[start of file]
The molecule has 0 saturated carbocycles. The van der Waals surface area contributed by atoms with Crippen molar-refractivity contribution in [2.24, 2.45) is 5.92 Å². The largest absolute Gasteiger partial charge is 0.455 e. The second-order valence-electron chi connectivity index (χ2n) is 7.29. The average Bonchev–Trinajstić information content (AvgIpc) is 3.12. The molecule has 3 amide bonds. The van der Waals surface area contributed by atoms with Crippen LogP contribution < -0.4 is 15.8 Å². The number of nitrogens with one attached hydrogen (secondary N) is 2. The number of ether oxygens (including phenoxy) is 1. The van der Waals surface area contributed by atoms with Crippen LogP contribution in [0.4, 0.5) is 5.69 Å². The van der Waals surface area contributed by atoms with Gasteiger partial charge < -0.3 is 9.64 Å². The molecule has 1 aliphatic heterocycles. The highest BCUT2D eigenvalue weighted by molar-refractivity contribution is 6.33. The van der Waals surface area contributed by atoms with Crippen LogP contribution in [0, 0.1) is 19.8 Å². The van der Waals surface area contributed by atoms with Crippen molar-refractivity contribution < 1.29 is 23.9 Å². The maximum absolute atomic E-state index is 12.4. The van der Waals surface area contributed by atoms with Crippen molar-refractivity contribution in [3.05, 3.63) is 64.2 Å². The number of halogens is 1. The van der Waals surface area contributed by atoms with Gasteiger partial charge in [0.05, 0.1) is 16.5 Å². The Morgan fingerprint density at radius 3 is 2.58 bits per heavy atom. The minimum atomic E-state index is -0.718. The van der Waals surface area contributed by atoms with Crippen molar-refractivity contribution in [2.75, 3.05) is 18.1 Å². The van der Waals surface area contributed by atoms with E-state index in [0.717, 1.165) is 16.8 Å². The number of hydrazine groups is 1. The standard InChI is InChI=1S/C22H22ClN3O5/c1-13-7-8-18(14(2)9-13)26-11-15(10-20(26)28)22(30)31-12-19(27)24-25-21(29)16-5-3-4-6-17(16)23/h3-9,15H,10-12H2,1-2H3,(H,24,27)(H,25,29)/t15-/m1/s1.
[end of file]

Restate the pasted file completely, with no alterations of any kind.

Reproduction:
The molecule has 0 saturated carbocycles. The van der Waals surface area contributed by atoms with Crippen molar-refractivity contribution in [2.24, 2.45) is 5.92 Å². The largest absolute Gasteiger partial charge is 0.455 e. The second-order valence-electron chi connectivity index (χ2n) is 7.29. The average Bonchev–Trinajstić information content (AvgIpc) is 3.12. The molecule has 3 amide bonds. The van der Waals surface area contributed by atoms with Crippen LogP contribution < -0.4 is 15.8 Å². The number of nitrogens with one attached hydrogen (secondary N) is 2. The number of ether oxygens (including phenoxy) is 1. The van der Waals surface area contributed by atoms with Crippen LogP contribution in [0.4, 0.5) is 5.69 Å². The van der Waals surface area contributed by atoms with Gasteiger partial charge < -0.3 is 9.64 Å². The molecule has 1 aliphatic heterocycles. The highest BCUT2D eigenvalue weighted by molar-refractivity contribution is 6.33. The van der Waals surface area contributed by atoms with Crippen LogP contribution in [0, 0.1) is 19.8 Å². The van der Waals surface area contributed by atoms with Crippen molar-refractivity contribution < 1.29 is 23.9 Å². The maximum absolute atomic E-state index is 12.4. The van der Waals surface area contributed by atoms with Crippen molar-refractivity contribution in [3.05, 3.63) is 64.2 Å². The number of halogens is 1. The van der Waals surface area contributed by atoms with Gasteiger partial charge in [0.05, 0.1) is 16.5 Å². The Morgan fingerprint density at radius 3 is 2.58 bits per heavy atom. The minimum atomic E-state index is -0.718. The van der Waals surface area contributed by atoms with Crippen molar-refractivity contribution in [2.75, 3.05) is 18.1 Å². The van der Waals surface area contributed by atoms with E-state index in [0.717, 1.165) is 16.8 Å². The number of hydrazine groups is 1. The standard InChI is InChI=1S/C22H22ClN3O5/c1-13-7-8-18(14(2)9-13)26-11-15(10-20(26)28)22(30)31-12-19(27)24-25-21(29)16-5-3-4-6-17(16)23/h3-9,15H,10-12H2,1-2H3,(H,24,27)(H,25,29)/t15-/m1/s1.